Situational Anxiety Triggers
Often the triggers for situational anxiety are specific to the individual. What many triggers share is the presence of a new or uncertain situation. Often anxiety in the face of major life events or uncertainty is normal and may even fade over time. It is essential to seek help if you find your anxiety is not abating or is impacting your daily life. Some of the most common triggers for situational anxiety include:
- Job interviews
- The first day of school
- Starting a new job
- Moving away from home
- Attending parties and social events
- The arrival of a new baby
- Public speaking
Situational Anxiety and Panic Attacks
Panic attacks can be one of the most unpleasant symptoms of situational anxiety. While they can be frightening and alarming, you will not usually be in any danger from a panic attack. A panic attack is usually identified by the feeling of fear and panic it causes, along with stronger versions of some of the symptoms above, such as shortness of breath and an elevated heart rate. Those suffering from situational anxiety will often experience panic attacks when exposed to their trigger but will usually be fine in comfortable and familiar surroundings.
Situational Anxiety and Depression
Depression can often be an underlying condition that leads to anxiety. Similarly, situational anxiety may lead to depression in some cases. The link between anxiety and depression is well known, and you will usually need to treat both simultaneously. Depression has a lot of similar symptoms to anxiety, as well as some that are specific to the condition. This can include:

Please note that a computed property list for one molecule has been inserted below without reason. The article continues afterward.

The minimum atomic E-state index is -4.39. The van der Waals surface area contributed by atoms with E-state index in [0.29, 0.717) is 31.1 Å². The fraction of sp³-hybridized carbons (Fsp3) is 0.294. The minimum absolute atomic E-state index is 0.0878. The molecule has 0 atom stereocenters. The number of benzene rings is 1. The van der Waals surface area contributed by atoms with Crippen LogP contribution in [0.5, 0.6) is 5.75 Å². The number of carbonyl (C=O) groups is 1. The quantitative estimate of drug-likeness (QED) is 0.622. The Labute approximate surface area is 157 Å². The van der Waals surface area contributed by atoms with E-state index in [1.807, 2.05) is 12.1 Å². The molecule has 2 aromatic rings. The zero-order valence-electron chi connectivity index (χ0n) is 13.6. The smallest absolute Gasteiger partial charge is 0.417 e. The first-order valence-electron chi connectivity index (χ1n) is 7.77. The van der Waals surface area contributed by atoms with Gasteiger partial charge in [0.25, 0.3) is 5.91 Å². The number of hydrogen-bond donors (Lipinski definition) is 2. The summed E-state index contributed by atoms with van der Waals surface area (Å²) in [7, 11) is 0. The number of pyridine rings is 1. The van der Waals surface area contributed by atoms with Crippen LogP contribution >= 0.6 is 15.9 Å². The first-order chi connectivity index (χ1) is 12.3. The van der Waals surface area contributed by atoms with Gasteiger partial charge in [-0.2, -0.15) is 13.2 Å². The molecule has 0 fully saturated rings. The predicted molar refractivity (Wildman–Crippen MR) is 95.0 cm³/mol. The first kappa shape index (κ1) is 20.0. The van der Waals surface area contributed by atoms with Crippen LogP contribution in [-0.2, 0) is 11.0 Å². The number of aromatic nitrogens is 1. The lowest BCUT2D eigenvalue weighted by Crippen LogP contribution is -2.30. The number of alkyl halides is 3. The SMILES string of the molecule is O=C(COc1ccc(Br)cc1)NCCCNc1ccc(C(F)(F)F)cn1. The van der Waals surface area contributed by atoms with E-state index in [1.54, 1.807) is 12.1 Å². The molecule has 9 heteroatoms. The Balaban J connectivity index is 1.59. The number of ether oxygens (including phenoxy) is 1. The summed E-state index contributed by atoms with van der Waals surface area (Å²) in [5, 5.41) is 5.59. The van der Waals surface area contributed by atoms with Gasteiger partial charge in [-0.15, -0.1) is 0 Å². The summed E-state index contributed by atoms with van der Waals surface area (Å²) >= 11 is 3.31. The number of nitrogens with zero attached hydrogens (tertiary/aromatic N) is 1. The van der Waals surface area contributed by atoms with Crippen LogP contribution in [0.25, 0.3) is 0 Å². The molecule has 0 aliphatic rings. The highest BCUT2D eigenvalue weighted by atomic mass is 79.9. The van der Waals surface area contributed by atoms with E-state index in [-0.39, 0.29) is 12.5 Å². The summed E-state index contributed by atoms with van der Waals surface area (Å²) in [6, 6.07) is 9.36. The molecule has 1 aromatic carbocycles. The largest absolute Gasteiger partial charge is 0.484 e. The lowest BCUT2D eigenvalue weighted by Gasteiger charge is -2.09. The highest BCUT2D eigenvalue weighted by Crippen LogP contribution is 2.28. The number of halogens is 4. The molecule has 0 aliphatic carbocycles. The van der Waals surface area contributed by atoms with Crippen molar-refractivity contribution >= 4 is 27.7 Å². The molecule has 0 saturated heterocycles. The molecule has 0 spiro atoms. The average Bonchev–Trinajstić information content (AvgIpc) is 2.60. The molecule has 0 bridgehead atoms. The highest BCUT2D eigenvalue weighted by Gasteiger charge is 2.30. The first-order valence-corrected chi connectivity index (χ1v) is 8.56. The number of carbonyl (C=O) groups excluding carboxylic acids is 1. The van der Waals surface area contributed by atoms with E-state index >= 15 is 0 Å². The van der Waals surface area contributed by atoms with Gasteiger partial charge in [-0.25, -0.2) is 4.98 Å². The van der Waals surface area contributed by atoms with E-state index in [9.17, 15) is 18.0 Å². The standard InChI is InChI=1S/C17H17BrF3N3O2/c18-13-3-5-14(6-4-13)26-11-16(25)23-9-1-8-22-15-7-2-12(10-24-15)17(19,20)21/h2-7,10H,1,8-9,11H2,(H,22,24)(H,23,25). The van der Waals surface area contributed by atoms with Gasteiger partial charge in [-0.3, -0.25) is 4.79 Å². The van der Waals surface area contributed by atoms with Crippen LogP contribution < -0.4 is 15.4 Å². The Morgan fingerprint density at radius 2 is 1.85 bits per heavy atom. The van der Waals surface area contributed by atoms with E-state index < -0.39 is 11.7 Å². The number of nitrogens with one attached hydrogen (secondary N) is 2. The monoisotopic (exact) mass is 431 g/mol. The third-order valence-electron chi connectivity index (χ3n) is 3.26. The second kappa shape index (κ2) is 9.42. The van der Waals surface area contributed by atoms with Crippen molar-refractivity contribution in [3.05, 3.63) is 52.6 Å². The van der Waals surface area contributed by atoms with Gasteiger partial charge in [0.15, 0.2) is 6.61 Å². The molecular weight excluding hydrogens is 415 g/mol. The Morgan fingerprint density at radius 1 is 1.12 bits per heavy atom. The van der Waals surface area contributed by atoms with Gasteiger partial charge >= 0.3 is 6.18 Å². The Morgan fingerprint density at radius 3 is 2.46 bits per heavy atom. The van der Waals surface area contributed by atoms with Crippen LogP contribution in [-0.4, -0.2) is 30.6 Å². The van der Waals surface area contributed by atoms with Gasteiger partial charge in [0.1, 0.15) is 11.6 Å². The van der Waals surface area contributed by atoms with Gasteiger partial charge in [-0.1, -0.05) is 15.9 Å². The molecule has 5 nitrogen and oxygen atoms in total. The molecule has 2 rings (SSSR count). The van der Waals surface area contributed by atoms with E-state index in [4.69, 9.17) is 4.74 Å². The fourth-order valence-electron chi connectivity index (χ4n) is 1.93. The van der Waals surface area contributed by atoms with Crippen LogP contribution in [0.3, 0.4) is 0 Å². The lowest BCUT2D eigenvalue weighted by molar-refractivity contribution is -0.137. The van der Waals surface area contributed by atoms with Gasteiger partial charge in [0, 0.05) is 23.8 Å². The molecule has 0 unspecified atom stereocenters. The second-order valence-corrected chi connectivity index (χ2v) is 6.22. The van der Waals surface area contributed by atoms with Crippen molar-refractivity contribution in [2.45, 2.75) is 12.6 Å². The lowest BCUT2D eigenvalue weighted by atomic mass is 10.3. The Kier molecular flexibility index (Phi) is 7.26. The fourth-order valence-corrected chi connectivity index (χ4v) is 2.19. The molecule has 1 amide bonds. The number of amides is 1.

- Feelings of guilt and worthlessness
- Trouble sleeping
- Low energy
- Lack of appetite
- Suicidal thoughts or ideation
It is crucial to talk openly and honestly with your doctor about your symptoms so that they can help you get the treatment you need. Things can feel hopeless when suffering from depression and anxiety, but they can be treated effectively with the right interventions.
How to Deal With Situational Anxiety
There are many different strategies you could use to cope with situational anxiety, whether in terms of your response to stressors, medication, or talking therapies. Breathing exercises have seen a lot of success in combating situational anxiety, as have relaxation techniques.
You could also prepare and practice before facing a new situation to help feel less out of control. For instance, you could visit a place or venue to get the lay of the land before an event or practice public speaking in front of loved ones. Asking a friend or family member to be with you when possible can also help alleviate stress.
Situational Anxiety Treatment
At Cloud Pharmacy, we offer treatments for situational anxiety that help to reduce the physical side effects. Propranolol is a beta-blocker, which means that it slows down the rate of your heartbeat and blocks the effect of adrenaline. This can help you to remain calmer, and reduce symptoms such as sweating, trembling, and shortness of breath.
Because medication only alleviates symptoms and does not get to the root cause of the problem, it’s a good idea to combine medical treatment with other factors. Talking therapies such as cognitive behavioural therapy (CBT) and exposure therapy have also been shown to improve symptoms. It is vital that you find a reliable, qualified mental health professional who can offer the best treatment. You may also find that it takes a few tries with different mental health professionals until you find one whose approach suits you.
Lifestyle changes can also help to keep you feeling calm and avoid the panic that anxiety causes. Opt for regular exercise, a routine sleeping pattern, reduced caffeine intake, and no smoking for the best possible results.